The Dudelocker

I’m not going to paint chicks no mo’. I’m gonna draw & paint the dudes for a bit.  

sketch book drawing from yesterday

 

If you look at the art I make, you’ll note it’s mostly of women. The thought process behind that runs this way: 

We don’t think about it much, but most of art & media is produced for the predominant group, which is white and male. It’s unconscious, we focus on the thoughts and experiences of men as a focus of most of our storytelling. Think of almost any movie, often the protagonist is a guy. If it’s a women more often than not her story involves or relates to a guy as her source or her desire. Instead of being the hero fighting for ideals she is often instead fueled by emotions or desire. In most of movies and television the actors are often mostly white, unless there’s a good reason to have a non-white cast. I’m speaking super-generally here, and I don’t say this as s point to raise anger or blame, and I don’t think getting all butthurt about what was and is will change anything. If diversity is the goal, we must make conscious effort to try to see things from someone else’s viewpoint, and respect that viewpoint as valid even if we don’t necessarily agree. What I personally want is diversified storytelling, whether it be in visual art, music, film, poetry, dance, you name it. Through expression of diversive storytelling we get exposed to new ideas which will churn our own creativity and will also help produce understanding and perhaps love. Hate and fear comes from what we see as other, from what we don’t understand. Limiting the stories we tell limits what we experience and that lack of knowledge breeds fear. I’m not a politician, or a warrior, or a great leader. I can make stuff, hopefully beautiful stuff, and combating all this anger and ugly I see going on these days is the only way I know how to deal with all this crap.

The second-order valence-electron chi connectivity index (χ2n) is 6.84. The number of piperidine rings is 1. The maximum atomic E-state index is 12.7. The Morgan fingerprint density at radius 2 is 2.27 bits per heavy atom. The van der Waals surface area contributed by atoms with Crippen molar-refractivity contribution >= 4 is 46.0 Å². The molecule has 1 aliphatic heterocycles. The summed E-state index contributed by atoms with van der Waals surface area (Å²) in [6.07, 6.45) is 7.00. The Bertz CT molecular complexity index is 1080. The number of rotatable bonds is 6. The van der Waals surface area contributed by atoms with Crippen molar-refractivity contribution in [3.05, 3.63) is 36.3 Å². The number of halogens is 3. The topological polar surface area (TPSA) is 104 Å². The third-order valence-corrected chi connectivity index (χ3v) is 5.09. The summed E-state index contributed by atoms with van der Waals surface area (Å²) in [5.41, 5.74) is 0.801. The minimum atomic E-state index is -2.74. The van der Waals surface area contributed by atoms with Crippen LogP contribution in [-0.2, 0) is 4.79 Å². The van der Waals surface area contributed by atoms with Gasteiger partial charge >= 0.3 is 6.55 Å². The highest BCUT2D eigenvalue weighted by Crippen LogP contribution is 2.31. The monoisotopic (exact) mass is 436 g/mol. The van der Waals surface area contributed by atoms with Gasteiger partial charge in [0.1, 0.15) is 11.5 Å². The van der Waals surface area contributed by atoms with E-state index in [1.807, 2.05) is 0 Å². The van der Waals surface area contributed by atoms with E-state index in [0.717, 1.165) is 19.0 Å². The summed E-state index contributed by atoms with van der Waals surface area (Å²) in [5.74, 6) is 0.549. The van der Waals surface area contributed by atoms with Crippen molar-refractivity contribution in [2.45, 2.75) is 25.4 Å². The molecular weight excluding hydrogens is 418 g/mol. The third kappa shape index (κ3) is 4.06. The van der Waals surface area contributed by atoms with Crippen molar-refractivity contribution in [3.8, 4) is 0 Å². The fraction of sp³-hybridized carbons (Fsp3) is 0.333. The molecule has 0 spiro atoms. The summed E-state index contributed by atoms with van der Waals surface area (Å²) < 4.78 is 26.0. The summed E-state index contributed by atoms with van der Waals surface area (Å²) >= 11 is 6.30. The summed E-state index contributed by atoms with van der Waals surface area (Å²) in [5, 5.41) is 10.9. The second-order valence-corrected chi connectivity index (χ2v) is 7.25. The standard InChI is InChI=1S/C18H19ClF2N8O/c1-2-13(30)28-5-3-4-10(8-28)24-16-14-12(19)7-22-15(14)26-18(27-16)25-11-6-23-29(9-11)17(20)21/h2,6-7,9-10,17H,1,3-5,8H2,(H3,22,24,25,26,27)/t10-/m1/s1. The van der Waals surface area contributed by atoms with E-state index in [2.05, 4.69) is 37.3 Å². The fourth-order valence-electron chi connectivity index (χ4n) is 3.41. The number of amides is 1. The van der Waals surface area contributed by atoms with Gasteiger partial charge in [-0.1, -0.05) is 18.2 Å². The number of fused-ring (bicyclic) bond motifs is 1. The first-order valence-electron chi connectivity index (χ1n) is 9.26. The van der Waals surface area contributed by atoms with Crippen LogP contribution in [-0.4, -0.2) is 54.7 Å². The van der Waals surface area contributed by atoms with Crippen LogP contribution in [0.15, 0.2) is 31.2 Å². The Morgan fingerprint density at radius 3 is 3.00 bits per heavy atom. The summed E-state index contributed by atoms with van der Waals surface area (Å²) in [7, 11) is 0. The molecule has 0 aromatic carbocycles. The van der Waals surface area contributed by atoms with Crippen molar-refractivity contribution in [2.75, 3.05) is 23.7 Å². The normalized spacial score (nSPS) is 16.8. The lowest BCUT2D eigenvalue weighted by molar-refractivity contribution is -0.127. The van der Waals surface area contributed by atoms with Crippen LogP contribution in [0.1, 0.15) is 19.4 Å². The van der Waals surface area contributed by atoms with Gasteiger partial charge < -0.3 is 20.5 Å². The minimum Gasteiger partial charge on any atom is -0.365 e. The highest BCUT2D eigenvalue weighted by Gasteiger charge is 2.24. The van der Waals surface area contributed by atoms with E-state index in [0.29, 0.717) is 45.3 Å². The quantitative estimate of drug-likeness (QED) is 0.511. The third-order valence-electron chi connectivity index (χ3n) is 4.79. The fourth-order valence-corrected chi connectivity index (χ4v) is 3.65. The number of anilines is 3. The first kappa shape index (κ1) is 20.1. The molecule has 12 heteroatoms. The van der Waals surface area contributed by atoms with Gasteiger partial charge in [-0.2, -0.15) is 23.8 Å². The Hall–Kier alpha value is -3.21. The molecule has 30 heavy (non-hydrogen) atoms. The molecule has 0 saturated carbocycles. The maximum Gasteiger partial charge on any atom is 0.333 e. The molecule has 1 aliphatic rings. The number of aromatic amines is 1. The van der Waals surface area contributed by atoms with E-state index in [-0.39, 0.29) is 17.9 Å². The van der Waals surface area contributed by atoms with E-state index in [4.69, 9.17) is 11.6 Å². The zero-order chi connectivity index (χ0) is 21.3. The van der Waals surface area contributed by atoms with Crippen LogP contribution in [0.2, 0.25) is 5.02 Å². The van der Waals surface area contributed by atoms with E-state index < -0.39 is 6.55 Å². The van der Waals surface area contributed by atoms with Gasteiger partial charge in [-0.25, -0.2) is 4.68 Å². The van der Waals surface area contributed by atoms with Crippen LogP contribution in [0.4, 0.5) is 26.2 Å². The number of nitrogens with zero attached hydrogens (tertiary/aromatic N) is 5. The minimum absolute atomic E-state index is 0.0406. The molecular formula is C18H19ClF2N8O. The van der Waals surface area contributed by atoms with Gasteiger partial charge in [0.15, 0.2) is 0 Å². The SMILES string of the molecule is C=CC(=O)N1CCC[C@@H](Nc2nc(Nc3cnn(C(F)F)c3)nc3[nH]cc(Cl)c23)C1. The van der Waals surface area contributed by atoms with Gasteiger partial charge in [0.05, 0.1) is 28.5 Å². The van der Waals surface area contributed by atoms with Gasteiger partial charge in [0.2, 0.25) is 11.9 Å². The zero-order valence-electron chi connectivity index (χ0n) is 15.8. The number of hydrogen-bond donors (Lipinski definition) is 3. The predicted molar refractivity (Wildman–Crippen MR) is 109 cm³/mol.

Anywho, back to this dude thing. 

I’ve been painting/drawing mostly ladies because they impart express my own experiences. Not literally, more emotionally. I have endeavored to paint women who are not just objects of sex or decoration. It is my hope they have a sense of strength beyond that, even if they are beautiful. For many years I’ve been exploring this, as metaphor and symbol as well as in literal portraiture. Lately though I’ve run into a wall creatively… I like what I do but I’ve become stagnant in it. I’ve been thinking what I could do to make this more exciting for me. The solution is often simple but not always readily available. I’ve decided it’s time to turn my gaze outward, it’s time to explore the masculine, as I see it.

When I hear (straight) men talk about male beauty, especially their own they are usually dismissive. From a young age I can recall men talking about their looks as ugly contrasting that women are beautiful. I fundamentally reject that notion, especially as a straight lady. These days male beauty is usually depicted as hyper masculine, super ripped and slightly oiled. What interests me more is the diversity of male beauty, from a lithe young gent to a hairy bear of a dude to the daddiest of dads to elder grandpas. It’s not just about sexiness or sensuality (although that will have its play), beauty is a part of but is not solely defined by sexual desire. I think we culturally have forgotten that. There is a vibe you can find in ancient Roman, Greek, and Minoan art & sculpture that better depict the grace of the masculine. I want to imbue that vibe in a new body of work. 

Should be an interesting ride, let’s see how it goes. 🤘

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